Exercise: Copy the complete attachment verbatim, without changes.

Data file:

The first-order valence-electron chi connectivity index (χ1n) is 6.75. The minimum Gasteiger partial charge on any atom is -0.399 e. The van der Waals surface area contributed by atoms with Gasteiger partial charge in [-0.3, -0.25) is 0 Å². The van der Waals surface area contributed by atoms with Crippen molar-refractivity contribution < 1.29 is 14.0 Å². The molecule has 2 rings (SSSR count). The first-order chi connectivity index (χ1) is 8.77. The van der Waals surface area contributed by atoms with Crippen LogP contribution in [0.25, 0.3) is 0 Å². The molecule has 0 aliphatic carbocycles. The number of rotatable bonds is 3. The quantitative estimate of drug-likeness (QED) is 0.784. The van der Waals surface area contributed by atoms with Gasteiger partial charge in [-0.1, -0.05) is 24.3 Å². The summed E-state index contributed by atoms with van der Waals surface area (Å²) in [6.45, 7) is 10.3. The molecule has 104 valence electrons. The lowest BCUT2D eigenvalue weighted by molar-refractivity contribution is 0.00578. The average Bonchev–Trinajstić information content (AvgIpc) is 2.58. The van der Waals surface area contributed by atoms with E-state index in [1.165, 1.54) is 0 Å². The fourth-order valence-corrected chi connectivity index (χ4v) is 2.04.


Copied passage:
The first-order valence-electron chi connectivity index (χ1n) is 6.75. The minimum Gasteiger partial charge on any atom is -0.399 e. The van der Waals surface area contributed by atoms with Gasteiger partial charge in [-0.3, -0.25) is 0 Å². The van der Waals surface area contributed by atoms with Crippen molar-refractivity contribution < 1.29 is 14.0 Å². The molecule has 2 rings (SSSR count). The first-order chi connectivity index (χ1) is 8.77. The van der Waals surface area contributed by atoms with Crippen LogP contribution in [0.25, 0.3) is 0 Å². The molecule has 0 aliphatic carbocycles. The number of rotatable bonds is 3. The quantitative estimate of drug-likeness (QED) is 0.784. The van der Waals surface area contributed by atoms with Gasteiger partial charge in [-0.1, -0.05) is 24.3 Å². The summed E-state index contributed by atoms with van der Waals surface area (Å²) in [6.45, 7) is 10.3. The molecule has 104 valence electrons. The lowest BCUT2D eigenvalue weighted by molar-refractivity contribution is 0.00578. The average Bonchev–Trinajstić information content (AvgIpc) is 2.58. The van der Waals surface area contributed by atoms with E-state index in [1.165, 1.54) is 0 Å². The fourth-order valence-corrected chi connectivity index (χ4v) is 2.04.